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“What Archaeology Tells Us About the Ancient History of Eating Kosher” Article Summary

The respective article reflects upon the archeological excavations and intriguing research of Yonatan Adler and Omri Lernau based upon fish remains by their speeches on their respective work to pay tribute to their retiring colleague. Adler explicates the Jewish ritual bath “mikveh” in his speech. Lernau explicates the fish remains of catfish, skate, and shark (Non-Kosher food) which were found in Judean settlements in the speech. Adler is interested in Lernau’s archaeological research because of the reason of finding the remains of non-kosher fishes in the ancient Judean settlements. The Judean settlements follow strict dietary rules which are stated under Jewish laws written in the Torah (Holy book of Judeans). Adler and Lernau agree to research together on the reason for finding non-kosher fish remains found in Judean settlements. Both archaeologists worked together and published their research in the journal “Tel Aviv”. According to their findings of the collaborated research, the Judean civilization did not follow the Jewish Kosher rules in the first millennium (BC) of their reign.

The Judean residents particularly ate a lot of catfish (non-kosher). Adler and Lernau’s research paves the way for other archeologists and scientists to envisage the cultural evolvement of Judean norms and values. The exact time is not certain in which Judean citizens adapted to their kosher dietary rules and lifestyle recommended in Torah. Adler is working on the “Origins of Judaism Archaeological Project” to investigate their dietary principles by going through their garbage remains. Adler could not find any written scripture or text because these people were illiterate. Therefore, the main source of his research was Judean garbage remain and the vast collection of fish remains collected by Lernau. Lida Sapir-hen (archaeozoologist) also studied Judean dietary principles and concluded that Judeans were not following the laws of Kashrut (kosher food). It was concluded that the kingdom of Israel started to follow its dietary laws after the 8th century. Adler and Lernau are hopeful that their research will encourage other archaeologists to research fish bones from ancient trash. (Zeldovich, n.d.)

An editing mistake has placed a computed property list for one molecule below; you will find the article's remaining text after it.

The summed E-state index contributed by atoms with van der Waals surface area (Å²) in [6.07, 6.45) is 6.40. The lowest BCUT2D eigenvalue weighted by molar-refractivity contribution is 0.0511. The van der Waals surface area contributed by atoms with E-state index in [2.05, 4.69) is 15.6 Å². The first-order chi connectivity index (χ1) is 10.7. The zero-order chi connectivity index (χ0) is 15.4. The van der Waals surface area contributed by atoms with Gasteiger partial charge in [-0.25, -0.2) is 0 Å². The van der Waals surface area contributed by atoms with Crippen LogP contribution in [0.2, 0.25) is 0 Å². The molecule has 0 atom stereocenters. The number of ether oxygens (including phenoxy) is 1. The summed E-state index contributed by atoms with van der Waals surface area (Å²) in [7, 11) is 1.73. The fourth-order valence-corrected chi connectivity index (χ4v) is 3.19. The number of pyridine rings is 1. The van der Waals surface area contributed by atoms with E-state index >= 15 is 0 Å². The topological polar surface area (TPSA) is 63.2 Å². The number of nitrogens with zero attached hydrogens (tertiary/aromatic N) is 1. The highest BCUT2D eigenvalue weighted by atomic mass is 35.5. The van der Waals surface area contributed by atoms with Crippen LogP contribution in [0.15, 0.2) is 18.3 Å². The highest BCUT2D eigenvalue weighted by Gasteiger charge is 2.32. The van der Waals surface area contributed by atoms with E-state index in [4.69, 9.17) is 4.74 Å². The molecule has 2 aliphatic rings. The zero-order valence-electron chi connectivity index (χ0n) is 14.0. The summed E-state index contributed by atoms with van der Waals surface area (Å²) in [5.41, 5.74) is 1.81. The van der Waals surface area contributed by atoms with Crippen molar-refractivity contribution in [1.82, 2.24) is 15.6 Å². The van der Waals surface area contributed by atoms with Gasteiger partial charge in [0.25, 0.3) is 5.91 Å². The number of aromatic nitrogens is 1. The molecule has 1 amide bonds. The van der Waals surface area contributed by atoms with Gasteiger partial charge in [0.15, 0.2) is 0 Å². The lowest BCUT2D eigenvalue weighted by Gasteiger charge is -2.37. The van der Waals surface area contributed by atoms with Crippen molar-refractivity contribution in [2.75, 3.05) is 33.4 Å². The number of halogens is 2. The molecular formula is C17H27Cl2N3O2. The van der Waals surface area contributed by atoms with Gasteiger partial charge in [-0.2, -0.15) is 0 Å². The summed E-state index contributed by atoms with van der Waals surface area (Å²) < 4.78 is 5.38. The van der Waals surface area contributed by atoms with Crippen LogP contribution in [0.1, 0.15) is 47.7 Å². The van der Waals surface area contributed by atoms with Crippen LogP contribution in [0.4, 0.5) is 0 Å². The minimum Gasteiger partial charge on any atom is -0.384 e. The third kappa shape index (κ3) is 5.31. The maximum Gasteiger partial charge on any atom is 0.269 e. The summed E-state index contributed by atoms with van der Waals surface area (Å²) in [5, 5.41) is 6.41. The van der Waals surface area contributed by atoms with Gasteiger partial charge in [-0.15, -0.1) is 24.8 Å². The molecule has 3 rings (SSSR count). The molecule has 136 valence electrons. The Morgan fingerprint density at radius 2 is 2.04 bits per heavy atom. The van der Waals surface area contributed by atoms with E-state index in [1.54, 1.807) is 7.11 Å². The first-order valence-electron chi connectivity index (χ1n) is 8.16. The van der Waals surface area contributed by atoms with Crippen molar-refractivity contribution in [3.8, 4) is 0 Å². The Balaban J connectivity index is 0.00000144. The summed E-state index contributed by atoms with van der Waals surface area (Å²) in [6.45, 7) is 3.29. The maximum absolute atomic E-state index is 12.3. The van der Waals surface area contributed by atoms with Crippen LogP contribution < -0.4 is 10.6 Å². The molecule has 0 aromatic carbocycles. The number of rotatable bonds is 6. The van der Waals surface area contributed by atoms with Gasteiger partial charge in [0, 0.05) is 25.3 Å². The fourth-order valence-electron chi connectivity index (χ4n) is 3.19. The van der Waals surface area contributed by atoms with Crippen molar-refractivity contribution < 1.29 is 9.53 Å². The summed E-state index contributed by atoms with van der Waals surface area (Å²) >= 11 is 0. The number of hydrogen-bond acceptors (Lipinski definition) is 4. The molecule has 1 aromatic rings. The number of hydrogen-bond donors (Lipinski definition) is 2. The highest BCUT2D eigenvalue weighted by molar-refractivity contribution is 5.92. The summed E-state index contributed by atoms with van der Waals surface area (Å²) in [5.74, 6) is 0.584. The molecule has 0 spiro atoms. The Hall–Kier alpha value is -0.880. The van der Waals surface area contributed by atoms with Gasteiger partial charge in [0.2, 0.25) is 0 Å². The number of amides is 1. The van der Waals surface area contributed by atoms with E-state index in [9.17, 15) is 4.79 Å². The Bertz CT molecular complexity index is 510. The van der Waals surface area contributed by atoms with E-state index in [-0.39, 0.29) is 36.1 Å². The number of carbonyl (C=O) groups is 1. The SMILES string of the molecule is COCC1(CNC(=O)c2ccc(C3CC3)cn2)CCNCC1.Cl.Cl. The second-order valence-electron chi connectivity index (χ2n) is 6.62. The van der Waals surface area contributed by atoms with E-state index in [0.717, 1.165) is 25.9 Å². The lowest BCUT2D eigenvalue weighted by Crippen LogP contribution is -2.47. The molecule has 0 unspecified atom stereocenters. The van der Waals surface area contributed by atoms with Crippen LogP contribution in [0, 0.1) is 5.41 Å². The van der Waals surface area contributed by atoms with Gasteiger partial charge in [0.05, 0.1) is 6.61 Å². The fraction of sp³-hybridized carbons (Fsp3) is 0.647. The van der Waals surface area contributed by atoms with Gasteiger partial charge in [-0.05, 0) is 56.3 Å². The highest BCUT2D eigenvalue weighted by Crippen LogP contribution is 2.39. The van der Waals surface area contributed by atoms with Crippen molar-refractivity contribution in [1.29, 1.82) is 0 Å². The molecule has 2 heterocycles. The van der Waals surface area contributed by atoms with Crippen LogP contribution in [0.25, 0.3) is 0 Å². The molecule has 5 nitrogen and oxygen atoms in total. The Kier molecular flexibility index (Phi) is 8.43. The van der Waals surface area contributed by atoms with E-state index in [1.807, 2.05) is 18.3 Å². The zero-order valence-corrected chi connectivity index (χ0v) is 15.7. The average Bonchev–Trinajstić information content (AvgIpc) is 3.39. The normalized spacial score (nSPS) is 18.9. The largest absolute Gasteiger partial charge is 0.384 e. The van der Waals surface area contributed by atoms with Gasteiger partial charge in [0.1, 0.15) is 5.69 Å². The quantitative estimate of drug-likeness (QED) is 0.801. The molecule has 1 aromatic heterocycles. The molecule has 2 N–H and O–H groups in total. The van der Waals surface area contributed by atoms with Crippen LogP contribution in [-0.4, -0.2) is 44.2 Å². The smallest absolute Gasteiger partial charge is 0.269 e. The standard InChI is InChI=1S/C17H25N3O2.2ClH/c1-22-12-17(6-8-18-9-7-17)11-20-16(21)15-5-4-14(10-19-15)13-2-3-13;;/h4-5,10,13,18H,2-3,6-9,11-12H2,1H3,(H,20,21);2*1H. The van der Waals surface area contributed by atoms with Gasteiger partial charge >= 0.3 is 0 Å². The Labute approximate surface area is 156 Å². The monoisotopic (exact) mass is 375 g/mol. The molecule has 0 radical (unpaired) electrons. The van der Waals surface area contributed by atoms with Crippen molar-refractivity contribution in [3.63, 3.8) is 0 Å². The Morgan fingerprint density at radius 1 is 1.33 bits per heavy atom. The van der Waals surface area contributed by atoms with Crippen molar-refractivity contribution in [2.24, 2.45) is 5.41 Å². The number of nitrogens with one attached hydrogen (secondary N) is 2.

In our modern world, archaeology plays a significant role in connecting our present circumstances to the ancient civilizations and their regime. The respective article plays a significant role in reflecting upon the dietary principles of Judean civilizations and how Judean citizens were not following these rules. As far as the structure is concerned, the article does not contain any headings which make it difficult for the reader to comprehend and analyze the article. The article contains explanatory details and factual details backed up by in-text quotes from the archaeologists. However, this decreases the interest of the reader to read such a lengthy article without headings and coherent order. The explicatory details are delivered blandly. The article contains one picture to make it look attractive and grab the attention of the reader. However, the overall structure of the article and the details are in incoherent order.

As far as the content and subject of the article are concerned, the archeological research on the dietary rules of the Judean settlement is very unique. Lernau and Adler’s archaeological research on fish remains from Judean trash is a unique topic to discuss. Lernau and Adler collaborate and find the reason behind Judeans eating non-kosher food. This subject provides new ways for people and researchers to analyze the ancient culture through their garbage remains. The article reflects upon the astounding findings of Judeans eating non-kosher food despite the strict laws of Kashrut. It paves the way for other archaeologists to research the fish remains to analyze the dietary principles of the ancient civilizations.


Zeldovich, L. (n.d.). What Archaeology Tells Us About the Ancient History of Eating Kosher. Smithsonian Magazine. Retrieved July 8, 2021, from



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